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Philadelphia Timeline, 1899


  • January 2. The Board of Education reorganized and re-elected Samuel B. Huey, President; Henry R. Edmunds, Vice-President, and Andrew F. Hammond, secretary.
  • January 9. An illicit whisky still, between fifty and sixty gallons of whisky, and fourteen barrels of mash, were seized in an establishment on Germantown Ave. below Venango Street. Four alleged proprietors were arrested and held in bail for a hearing.
  • February 3. A fire which started in the building at the northwest corner of Thirteen and Hamilton Streets, occupied by William S. Cooper, manufacturer of brass goods, destroyed that structure and the Stewart Building, extending from Hamilton Street to the Reading Railway crossing on Thirteen Street. This building was occupied by the Stewart Cracker Company, the DeKosenko Manufacturing Company, makers of gas and electric fixtures; P. P. Mast & Co., agricultural implements; B. Hooley & Townsend, Machinists, and the lithographers' establishment of Hoover & Co., 450 North Thirteenth Street, were also damaged. The total loss was estimated at $465,000. One fireman was slightly injured by a falling wall.
  • February 4. T.B. Rice's box factory, near Miffin Street Wharf, Delaware River, was damaged by fire to the extent of $ 75,000.
  • February 15. The keel plate for the new battleship Maine was laid at Cramps' shipyard on the anniversary of the destruction of the Maine in the harbor of Havana.
  • February 16. Fire destroyed the three building, 1224,1226 and 1228 Market Street, and the parochial building of St. John's Roman Catholic Church. The total loss was estimated at $7000,000 of which 320,000 was on the drug house of William R. Warner & Co., 1228 Market Street, and $245,000 on N0. 1226, owned by John Wanamaker and occupied as a laundry upholstering establishment, and for the storage of carpets, etc. Fernberger Bros.' liquor store, N0. 1230 Market Street, was badly damaged, as was the Emerson Shoe Store, No. 1224.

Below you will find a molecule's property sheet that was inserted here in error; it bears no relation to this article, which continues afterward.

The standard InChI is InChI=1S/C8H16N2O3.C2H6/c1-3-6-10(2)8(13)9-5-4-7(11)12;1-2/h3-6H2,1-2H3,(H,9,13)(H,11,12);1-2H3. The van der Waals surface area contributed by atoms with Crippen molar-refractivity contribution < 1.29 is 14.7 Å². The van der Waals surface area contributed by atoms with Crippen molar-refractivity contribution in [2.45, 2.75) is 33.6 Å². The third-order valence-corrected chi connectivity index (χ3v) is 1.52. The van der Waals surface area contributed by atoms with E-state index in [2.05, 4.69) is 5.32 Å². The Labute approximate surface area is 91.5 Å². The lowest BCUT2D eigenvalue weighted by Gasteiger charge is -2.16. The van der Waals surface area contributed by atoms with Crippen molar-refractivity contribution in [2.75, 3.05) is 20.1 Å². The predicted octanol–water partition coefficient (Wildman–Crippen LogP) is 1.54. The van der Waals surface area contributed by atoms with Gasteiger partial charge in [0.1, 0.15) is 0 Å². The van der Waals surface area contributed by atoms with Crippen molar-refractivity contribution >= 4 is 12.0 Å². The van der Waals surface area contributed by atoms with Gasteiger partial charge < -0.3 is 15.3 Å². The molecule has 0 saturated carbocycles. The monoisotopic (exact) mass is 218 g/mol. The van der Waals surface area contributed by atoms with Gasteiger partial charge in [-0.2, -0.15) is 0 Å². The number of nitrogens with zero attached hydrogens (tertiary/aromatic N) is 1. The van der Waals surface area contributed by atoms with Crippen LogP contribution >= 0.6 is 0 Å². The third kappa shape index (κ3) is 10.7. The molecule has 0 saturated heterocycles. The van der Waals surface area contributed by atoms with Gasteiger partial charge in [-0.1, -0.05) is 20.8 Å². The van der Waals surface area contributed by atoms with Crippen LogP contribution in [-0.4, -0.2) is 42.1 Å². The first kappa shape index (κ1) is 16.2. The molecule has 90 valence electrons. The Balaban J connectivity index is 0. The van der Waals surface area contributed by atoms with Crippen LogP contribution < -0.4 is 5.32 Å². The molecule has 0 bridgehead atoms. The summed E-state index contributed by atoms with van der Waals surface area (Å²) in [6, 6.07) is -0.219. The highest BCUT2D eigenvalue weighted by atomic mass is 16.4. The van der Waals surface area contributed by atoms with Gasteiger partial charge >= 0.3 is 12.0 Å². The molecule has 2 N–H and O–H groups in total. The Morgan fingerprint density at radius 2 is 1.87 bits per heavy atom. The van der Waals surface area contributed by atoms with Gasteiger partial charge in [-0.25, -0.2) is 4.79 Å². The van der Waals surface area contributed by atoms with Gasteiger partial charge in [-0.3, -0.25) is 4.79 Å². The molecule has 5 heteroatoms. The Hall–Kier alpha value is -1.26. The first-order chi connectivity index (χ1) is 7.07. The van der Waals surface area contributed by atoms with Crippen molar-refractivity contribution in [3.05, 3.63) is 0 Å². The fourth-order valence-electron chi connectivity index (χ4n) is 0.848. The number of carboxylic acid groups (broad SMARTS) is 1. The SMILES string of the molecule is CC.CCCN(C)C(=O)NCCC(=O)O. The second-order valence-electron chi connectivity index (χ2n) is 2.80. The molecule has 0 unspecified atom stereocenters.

• February. 17. More than two hours after it was believed that the fire at thirteenth and Market Streets was under control, Hugh Duffy, aged 45 years; William J. Chance, aged 25 years, and George W. Steinte, aged 35 years, horsemen, were killed by the fall of floors of the building, 1224 Market Street. Eight other fireman were injured, but not dangerously. At five o'clock in the morning it was found that St. John's Roman Catholic Church was on fire, and despite the utmost efforts of the fire department it was damaged to the extent it was estimated, of $60,000. Several valuable paintings were saved.
  • February 19. Fire in the spinning department of George Campbell & Co.'s Continental Worsted Mills, Twenty-first and Ellsworth Streets, caused about $25,000 damage, covered by insurance.
  • February 23. Stockholders of the Camden and Philadelphia Steamboat Ferry Company and the West Jersey Ferry Company voted in favor of the adoption of a joint agreement of consolidation and merger of the two companies, both of which are controlled by the Pennsylvania Railroad Company.
  • March 13. The charter of the Philadelphia Proctectory for Boys, of which Archbishop Ryan and a number of Roman Catholic clergymen were incorporators, was approved by President Judge Biddle, of Court No. 1. The plant of the Charles Scott Spring company, manufacturers of car springs, occupying about one-half the block bounded by Germantown Avenue. Hancock, Mascher, and Pollard Streets, was destroyed by fire. The loss was estimated at $90,000.
  • March 16. George C. Boldt purchased the minority interest in the Hotel Stratford, and announced his purpose to erect on its site a hotel of a design similar to that of the Waldorf-Astoria, New York City.
  • April 4. The Ward Line steamer Mexico was successfully launched at Cramps' shipyard.